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April 2015
Cour des Comptes
issued a public report on the management, between 2005 and 2013, of the
Institut de France, the Académie Française, the Académie des Sciences, the Académie des Beaux-
Arts, the Académie des Inscriptions et Belles-Lettres and the Académie des Sciences Morales et
Politiques, public institutions under the sole control of the
Despite the progress made since the
's previous investigation, their operation remains highly
unsatisfactory. The problems noted have been fostered by a lack of rigorous internal rules and the
lack of clear legal statute and frame.
Long-term, these institutions cannot remain on the sidelines of the efforts to control spending and
to increase professionalism and transparency which are required of the public sector as a whole.
Venerable institutions, concerned about their sense of identity
The academies, most of which date back to the 17th century, have been created in order to contribute on
a non-profit basis to the advancement and standing of literature, science and the arts. The Institut de
France, formed by the five academies, is responsible for managing their shared goods and services.
The programme law for research of 18 April 2006 turned these institutions into "
special-status public law
corporations under the protection of the President
", not reporting to any ministry and under the sole
control of the
Cour des Comptes
Benefitting from old and complex statutes, and with highly unequal resources, they are in charge of
financial and real estate assets
worth more than €1.5 billion,
in addition to nationally-important cultural
heritage, not least of which are the Palais du Quai de Conti in central Paris, as well as Claude Monet's
house in Giverny, the Jacquemart-André and Marmottan Monet museums in Paris and the Condé
museum in Chantilly.
Through the 1,100 foundations that they accommodate, the academies benefit from a guaranteed
resources system and ensures they rely very little on State subsidies.
A lack of robust asset management
The administration of the sizeable asset base of the Institut de France and its academies shows several
First of all, with regard to donations and bequests, these institutions sometimes have problems to ensure
that their operating expenses fit with the wishes of donors, or there may be conflicting interests. A shared
method for analysing financial and legal risks, prior to accepting any donation, should be implemented.
There has been some progress in financial management, but there is still a need for improvements in
relation to budgetary policy and management of securities.
Finally, the management of rented properties, delegated in a fragmented way to a number of companies,
and of the numerous museum foundations, which is also very inconsistent, shows clear shortcomings. A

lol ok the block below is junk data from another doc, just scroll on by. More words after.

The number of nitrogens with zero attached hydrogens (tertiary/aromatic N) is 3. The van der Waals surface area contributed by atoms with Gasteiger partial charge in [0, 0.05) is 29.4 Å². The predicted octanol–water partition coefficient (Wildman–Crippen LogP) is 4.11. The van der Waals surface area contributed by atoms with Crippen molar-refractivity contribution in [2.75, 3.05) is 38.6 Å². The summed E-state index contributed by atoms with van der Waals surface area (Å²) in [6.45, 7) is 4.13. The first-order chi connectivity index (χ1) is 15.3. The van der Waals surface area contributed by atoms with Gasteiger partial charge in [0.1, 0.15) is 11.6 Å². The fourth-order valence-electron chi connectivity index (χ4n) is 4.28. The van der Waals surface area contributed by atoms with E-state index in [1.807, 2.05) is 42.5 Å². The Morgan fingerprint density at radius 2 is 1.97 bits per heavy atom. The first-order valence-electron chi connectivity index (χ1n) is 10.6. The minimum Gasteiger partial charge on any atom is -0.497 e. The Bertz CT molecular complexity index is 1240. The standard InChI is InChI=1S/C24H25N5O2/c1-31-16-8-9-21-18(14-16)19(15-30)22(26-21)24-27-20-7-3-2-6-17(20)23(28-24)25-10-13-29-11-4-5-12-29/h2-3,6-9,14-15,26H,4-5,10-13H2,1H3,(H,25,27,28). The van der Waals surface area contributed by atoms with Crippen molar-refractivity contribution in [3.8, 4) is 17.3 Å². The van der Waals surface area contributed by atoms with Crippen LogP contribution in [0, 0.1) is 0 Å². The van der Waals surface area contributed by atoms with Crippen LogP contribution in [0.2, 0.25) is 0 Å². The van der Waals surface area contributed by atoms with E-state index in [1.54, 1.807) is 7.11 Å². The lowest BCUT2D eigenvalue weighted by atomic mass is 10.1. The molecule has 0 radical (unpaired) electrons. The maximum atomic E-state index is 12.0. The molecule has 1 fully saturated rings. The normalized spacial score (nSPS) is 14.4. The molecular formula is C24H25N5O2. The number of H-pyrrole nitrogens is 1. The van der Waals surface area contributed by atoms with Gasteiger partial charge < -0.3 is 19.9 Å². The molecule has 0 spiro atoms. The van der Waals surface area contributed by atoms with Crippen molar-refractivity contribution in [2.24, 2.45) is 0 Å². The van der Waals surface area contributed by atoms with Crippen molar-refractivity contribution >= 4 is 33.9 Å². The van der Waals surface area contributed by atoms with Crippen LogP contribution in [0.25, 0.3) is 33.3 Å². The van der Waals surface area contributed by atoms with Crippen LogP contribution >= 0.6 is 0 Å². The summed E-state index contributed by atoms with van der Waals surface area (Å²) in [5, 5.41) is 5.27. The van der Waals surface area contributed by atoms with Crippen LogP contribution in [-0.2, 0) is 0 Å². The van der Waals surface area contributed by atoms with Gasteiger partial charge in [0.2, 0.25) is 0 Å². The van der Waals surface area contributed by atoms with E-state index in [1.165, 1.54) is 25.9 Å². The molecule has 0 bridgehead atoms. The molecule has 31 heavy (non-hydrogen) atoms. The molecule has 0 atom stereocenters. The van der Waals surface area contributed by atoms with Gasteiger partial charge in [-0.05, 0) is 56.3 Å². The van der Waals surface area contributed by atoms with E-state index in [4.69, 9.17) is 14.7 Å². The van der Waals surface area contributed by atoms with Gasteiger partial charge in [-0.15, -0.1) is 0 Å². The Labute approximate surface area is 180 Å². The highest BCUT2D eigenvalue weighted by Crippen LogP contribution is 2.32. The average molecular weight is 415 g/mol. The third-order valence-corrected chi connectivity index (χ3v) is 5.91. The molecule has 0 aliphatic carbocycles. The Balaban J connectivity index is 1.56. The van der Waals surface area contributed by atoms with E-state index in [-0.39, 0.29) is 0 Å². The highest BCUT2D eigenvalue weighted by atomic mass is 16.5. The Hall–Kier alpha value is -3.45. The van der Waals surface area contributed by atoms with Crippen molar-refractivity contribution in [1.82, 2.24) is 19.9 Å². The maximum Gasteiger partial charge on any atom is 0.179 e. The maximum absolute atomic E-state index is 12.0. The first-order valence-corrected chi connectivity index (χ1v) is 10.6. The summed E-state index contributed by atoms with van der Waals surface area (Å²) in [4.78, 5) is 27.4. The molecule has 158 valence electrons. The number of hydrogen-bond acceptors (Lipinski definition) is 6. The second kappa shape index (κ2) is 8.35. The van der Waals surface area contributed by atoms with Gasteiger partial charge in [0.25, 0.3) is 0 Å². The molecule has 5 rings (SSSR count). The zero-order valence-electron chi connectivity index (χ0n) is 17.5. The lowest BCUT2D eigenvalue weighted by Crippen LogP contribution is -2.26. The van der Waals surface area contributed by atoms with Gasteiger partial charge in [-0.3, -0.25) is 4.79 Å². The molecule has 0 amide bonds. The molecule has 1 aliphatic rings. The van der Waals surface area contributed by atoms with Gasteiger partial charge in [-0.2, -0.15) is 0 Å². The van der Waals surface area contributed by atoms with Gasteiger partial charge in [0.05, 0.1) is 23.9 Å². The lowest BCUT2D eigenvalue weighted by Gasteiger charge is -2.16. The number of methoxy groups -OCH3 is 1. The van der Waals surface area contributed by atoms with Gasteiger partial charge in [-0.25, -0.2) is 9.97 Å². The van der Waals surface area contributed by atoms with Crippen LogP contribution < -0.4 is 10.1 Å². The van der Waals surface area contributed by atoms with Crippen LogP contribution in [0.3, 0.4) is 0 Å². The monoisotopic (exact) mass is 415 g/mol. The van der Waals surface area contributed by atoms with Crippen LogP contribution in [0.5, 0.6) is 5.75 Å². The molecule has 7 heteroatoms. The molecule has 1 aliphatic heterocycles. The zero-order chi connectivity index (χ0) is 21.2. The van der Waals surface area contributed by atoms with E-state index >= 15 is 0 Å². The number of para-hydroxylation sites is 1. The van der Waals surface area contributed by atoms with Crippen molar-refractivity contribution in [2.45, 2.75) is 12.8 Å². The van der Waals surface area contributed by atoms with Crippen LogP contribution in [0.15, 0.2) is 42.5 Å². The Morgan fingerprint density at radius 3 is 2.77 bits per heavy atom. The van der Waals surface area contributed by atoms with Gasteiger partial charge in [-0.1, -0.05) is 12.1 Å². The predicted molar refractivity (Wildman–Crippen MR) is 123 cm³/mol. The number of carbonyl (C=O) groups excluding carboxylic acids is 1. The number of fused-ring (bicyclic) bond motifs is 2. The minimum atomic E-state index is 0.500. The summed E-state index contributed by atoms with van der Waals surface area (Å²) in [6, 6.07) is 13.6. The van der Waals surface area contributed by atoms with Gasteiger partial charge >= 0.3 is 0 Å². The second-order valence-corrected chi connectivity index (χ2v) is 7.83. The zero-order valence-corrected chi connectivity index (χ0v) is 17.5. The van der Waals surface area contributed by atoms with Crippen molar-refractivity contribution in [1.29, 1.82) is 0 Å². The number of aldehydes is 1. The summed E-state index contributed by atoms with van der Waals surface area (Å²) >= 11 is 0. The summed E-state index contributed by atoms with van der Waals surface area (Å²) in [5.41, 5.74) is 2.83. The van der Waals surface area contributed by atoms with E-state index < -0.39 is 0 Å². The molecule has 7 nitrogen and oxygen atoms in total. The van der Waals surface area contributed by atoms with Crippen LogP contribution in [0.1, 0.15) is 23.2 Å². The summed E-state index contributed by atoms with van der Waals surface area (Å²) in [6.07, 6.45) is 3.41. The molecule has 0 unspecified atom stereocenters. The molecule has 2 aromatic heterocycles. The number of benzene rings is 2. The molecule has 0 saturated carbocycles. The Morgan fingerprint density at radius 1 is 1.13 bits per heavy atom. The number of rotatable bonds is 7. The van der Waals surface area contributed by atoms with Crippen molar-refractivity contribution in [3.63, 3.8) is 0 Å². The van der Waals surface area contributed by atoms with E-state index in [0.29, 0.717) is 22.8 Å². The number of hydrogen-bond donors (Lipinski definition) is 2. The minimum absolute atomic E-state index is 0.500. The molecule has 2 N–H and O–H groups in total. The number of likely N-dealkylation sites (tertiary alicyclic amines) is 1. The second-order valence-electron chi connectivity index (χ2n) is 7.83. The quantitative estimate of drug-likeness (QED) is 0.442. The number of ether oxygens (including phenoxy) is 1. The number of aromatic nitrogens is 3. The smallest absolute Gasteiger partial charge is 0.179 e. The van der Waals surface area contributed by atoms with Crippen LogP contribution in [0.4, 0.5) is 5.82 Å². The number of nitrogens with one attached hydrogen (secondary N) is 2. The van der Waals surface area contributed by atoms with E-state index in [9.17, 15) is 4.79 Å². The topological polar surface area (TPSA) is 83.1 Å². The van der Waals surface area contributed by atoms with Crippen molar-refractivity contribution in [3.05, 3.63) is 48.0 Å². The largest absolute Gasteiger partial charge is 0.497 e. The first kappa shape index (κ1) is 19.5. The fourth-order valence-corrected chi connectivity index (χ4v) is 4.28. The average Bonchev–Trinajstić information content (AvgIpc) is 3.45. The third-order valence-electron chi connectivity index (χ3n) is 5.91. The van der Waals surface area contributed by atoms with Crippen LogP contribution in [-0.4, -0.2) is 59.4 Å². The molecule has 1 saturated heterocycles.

thorough overhaul of the organisation and of efforts to share resources is required.
An operating system that is still marked by excesses
The internal management of the six institutions suffers from a number of deficiencies and irregularities.
Personnel management features virtually no pooled resources, meaning that the 366 officials employed in
2013 by the Institut and the academies are managed by six separate departments. The pay scheme
remains obscure and informal, whilst the total payroll for the Institut rose by 6.5% over the period, and by
between 10% and 60% depending on the academies.
Benefits with regard to accommodation are granted to certain officials or to certain persons connected to
these institutions, without any justification. Many members of the academies enjoy benefits as a result of
their positions (accommodation, allowances) which are sometimes debatable and, in any case, are
insufficiently regulated.
In general, the governance of these institutions still suffers from a complex structure and from an
inconsistent governance. Steps recently taken demonstrate that there is still scope for progress in this
Reform of management methods is necessary
The deficiencies and problems observed mean that these institutions need to be radically reformed in
order to achieve improvements in professionalism, to demonstrate increased transparency and to offer
better safeguards.
This ranges from clarification of the rules which currently apply to them, to a reshaping of all controls
(particularly the reinstatement of the role of public accounting officer), to more professional management,
and to modernising governance.
In the end, the special status of the Institut and its academies does not exempt it from the requirement to
adopt stable and consistent regulations which would improve greater protection against litigation and
reputational risks.
issues 19 recommendations, covering the general structure of the Institut and the academies,
the conditions of the management of its asset base, its internal management, and changes to consider.
Read the report
Ted Marx
Head of Communication
+33 1 42 98 55 62
Denis Gettliffe
Head of Press Relations
+33 1 42 98 55 77